Silk threads and flosses, the classic fly tier tools

The massive work on the Blacker Trilogy book led to the discovery of the state of the art of the silk threads and silk flosses, to tie correct flies of that period.

Andrew Herd

When we were tying the flies for the first three volumes of the William Blacker book, we ran into a tangle of trouble with tying silks and threads, mainly because Alberto Calzolari was tying all the flies in the hand. Those of you who have read the trilogy will know that we tried to make everything as authentic as possible, right down to having Ronn Lucas make a special range of hooks, because we couldn’t find any alternatives that looked right. That isn’t to say that we think Blacker flies are wrong if they are tied on other hooks, just that we wanted to make ours look as close as we possibly could to actual flies that were tipped in to copies of Blacker’s 1843 edition. That was where the tying in the hand thing came in Blacker’s tying instructions only make sense if you aren’t using a vice and tie the way he did. Even then, they aren’t always easy, but then he was a very sophisticated fly dresser.


The go-to solution for classic salmon flies is to tie them with vintage Pearsall thread and floss, but the killer from our point of view was that it wasn’t around in Blacker’s time. The oldest available Pearsall silks for fly tying date back to 1881, supplies are short, and unless samples have been kept in the dark, they have usually faded and are extremely weak and easy to break. Matching the brand that Blacker used was impossible, because he never said what it was, and in any event would have bought supplies from non-specialist haberdashers, because there wasn’t any alternative. We have included an illustration of some flosses from an 1850 book, just so you can get an idea of the kind of thing that fly dressers were used to dealing with.


The bottom line is that getting hold of adequate supplies of good quality spools of old silks is tough, takes time, and can be very expensive, so the alternative, using modern silks, becomes attractive. You will be way ahead of us here, because that raises a new problem, which is matching the colour. Here, we had no choice but to compromise, because Blacker appears to have used slightly different shades of each colour over the years, which is very possibly because he was dyeing the silk himself. We settled on an average for each shade and trialled many kinds of Japanese-made flosses, but Alberto found that tying with them in the hand was a nightmare, the floss works well for modern flies, but they are too delicate for period tying, and they don’t all interact well with period wax. The wax was another thing, we had to work out a recipe and make some ourselves to get a consistency that worked well enough for tying in the hand. Somehow, Alberto’s marriage survived those experiments.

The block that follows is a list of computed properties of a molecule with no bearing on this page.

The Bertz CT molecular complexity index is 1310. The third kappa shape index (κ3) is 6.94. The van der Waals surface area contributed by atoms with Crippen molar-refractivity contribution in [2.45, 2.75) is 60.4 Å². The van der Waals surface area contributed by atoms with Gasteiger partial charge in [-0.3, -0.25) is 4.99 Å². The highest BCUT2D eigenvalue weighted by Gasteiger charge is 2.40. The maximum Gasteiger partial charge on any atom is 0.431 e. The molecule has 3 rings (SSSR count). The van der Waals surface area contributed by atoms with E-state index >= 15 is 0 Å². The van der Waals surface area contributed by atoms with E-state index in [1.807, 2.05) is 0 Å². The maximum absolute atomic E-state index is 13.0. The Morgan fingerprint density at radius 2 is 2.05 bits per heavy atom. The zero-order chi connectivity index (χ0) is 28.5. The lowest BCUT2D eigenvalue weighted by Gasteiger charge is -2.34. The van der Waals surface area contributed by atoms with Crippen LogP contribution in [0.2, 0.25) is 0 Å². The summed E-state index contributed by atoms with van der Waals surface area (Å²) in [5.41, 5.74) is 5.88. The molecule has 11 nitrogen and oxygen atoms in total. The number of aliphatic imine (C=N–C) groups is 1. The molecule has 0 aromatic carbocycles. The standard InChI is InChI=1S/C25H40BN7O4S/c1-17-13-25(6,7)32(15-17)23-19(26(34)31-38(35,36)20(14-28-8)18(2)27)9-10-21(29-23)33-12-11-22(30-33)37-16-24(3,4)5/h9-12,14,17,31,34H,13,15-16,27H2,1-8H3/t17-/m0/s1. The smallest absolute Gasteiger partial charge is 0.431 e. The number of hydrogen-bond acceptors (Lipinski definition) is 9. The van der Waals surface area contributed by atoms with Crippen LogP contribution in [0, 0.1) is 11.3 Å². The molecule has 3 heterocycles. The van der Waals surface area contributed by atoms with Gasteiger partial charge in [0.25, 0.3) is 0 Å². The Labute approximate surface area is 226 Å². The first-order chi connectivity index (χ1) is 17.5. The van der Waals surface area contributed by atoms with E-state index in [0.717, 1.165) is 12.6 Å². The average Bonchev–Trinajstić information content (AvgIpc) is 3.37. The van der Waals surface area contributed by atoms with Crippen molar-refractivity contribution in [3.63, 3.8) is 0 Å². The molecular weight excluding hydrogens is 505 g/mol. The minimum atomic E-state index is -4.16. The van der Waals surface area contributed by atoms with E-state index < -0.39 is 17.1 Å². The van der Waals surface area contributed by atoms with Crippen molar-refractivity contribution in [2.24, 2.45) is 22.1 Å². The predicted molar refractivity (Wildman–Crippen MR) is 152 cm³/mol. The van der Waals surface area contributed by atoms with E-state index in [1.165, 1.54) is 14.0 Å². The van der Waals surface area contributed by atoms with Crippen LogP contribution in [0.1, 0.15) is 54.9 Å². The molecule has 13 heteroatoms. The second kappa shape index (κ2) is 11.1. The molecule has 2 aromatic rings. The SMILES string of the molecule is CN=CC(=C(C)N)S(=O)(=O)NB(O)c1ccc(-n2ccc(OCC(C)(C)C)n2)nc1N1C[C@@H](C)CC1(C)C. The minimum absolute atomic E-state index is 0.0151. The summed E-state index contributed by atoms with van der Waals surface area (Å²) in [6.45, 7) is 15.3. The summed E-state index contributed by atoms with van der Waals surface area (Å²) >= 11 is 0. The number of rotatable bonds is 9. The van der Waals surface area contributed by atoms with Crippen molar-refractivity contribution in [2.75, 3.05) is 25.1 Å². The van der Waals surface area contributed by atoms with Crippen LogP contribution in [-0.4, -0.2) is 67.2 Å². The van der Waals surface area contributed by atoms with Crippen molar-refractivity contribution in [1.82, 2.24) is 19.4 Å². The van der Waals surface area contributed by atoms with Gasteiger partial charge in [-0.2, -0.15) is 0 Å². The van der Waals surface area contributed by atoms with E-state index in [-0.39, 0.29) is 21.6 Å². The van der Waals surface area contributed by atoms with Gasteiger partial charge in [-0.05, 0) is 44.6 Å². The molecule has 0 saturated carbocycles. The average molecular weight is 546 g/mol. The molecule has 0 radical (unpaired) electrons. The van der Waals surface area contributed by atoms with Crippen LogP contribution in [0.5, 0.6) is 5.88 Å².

So we were stuck. Getting hold of samples of silk known to date from the 1840s and 1850s was a nightmare, and modern silks and flosses, although they offer an excellent range of colours, didn’t play nice with flies that were tied in the hand—in other words, without a vice. My major memory of the research for Blacker was that we were always up against problems that no-one had ever had to consider before, like how to treat hooks the way Phillips did, and the problem here, which was getting hold of silks that we could use. Don’t get me started on finding and dyeing pig’s wool until you have had to deal with a 200kg white boar (those were the small ones).


In the end, Alberto came up with two products that worked and could be sourced in a wide enough range of colours to deal with classic salmon flies. The first was the silk he markets today under the brand Ephemera, which is the same diameter as 1850s threads and behaves in a very similar way. The product is the result of cooperation with a French company called Au Ver a Soie, literally, the Silkworm, which was founded 200 years ago this year, and is run today by Marc Boucher, who is a descendant of the founder. You can pull on Ephemera Pure Silk Thread the way Blacker did without worrying about it breaking or cutting through anything, and it is very flexible. The best thing about this silk is that it will take old-style waxes without throwing a hissy fit and it changes colour predictably when such waxes are used. It has the added advantage of dragging in those waxes, so that you can put a half finished fly down without throwing in a half hitch, or worrying about everything falling apart. The Ephemera is also a great silk thread to tie period correct North Country flies and game hackles.


For the floss we tried many solutions but none were quite as good as the one we chose. This product is available from Alberto’s 54 Dean Street shop as  Ovale Pure Silk Floss and he found it in Au Ver a Soie catalogue, which is how his work with Marc Boucher began. The best thing about Ovale from our point of view was that it could be split for tags or small bodies, and it stand up really well to fingers covered in wax. If you tie using a vice, then getting wax on your fingers isn’t an issue, but the moment you tie in the hand, using soft period wax, you will wonder how it manages to spread quite so far as it does. The other thing about Ovale Pure Silk Floss is that it is very strong, and unless you go crazy, it won’t break.


Some of this is going to go into Blacker Volume IV, but Alberto’s site seems to be the right place to post the information for all the people who have been enquiring about the details of how we tied the flies. There can’t be many people who tie all of their salmon flies in the hand, so Alberto is a good bet if you want to know what products work and how to avoid all the elephant pits that we fell into researching the Blacker trilogy.